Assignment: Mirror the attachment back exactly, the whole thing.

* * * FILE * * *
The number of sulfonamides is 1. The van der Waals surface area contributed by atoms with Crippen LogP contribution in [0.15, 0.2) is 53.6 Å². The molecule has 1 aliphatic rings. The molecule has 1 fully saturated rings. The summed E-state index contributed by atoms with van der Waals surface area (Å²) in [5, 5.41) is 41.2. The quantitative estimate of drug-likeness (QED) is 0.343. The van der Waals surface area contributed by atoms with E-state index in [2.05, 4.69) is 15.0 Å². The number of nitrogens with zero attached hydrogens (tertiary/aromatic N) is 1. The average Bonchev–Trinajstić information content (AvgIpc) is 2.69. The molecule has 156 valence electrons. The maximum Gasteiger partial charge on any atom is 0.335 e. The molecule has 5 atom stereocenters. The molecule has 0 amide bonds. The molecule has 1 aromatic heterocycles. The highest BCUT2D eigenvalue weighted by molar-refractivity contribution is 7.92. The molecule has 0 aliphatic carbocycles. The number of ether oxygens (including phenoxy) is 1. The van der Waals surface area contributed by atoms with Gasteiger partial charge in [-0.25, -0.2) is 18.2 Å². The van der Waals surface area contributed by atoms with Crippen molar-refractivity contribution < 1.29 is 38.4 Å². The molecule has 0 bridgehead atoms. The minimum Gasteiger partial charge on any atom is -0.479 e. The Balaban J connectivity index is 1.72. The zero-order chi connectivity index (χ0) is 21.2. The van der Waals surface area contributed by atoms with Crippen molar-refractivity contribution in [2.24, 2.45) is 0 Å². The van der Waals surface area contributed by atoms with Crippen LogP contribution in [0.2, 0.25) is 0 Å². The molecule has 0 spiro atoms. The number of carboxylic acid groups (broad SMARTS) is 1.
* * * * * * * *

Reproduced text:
The number of sulfonamides is 1. The van der Waals surface area contributed by atoms with Crippen LogP contribution in [0.15, 0.2) is 53.6 Å². The molecule has 1 aliphatic rings. The molecule has 1 fully saturated rings. The summed E-state index contributed by atoms with van der Waals surface area (Å²) in [5, 5.41) is 41.2. The quantitative estimate of drug-likeness (QED) is 0.343. The van der Waals surface area contributed by atoms with E-state index in [2.05, 4.69) is 15.0 Å². The number of nitrogens with zero attached hydrogens (tertiary/aromatic N) is 1. The average Bonchev–Trinajstić information content (AvgIpc) is 2.69. The molecule has 156 valence electrons. The maximum Gasteiger partial charge on any atom is 0.335 e. The molecule has 5 atom stereocenters. The molecule has 0 amide bonds. The molecule has 1 aromatic heterocycles. The highest BCUT2D eigenvalue weighted by molar-refractivity contribution is 7.92. The molecule has 0 aliphatic carbocycles. The number of ether oxygens (including phenoxy) is 1. The van der Waals surface area contributed by atoms with Gasteiger partial charge in [-0.25, -0.2) is 18.2 Å². The van der Waals surface area contributed by atoms with Crippen molar-refractivity contribution < 1.29 is 38.4 Å². The molecule has 0 bridgehead atoms. The minimum Gasteiger partial charge on any atom is -0.479 e. The Balaban J connectivity index is 1.72. The zero-order chi connectivity index (χ0) is 21.2. The van der Waals surface area contributed by atoms with Crippen molar-refractivity contribution in [2.24, 2.45) is 0 Å². The van der Waals surface area contributed by atoms with Crippen LogP contribution in [0.2, 0.25) is 0 Å². The molecule has 0 spiro atoms. The number of carboxylic acid groups (broad SMARTS) is 1.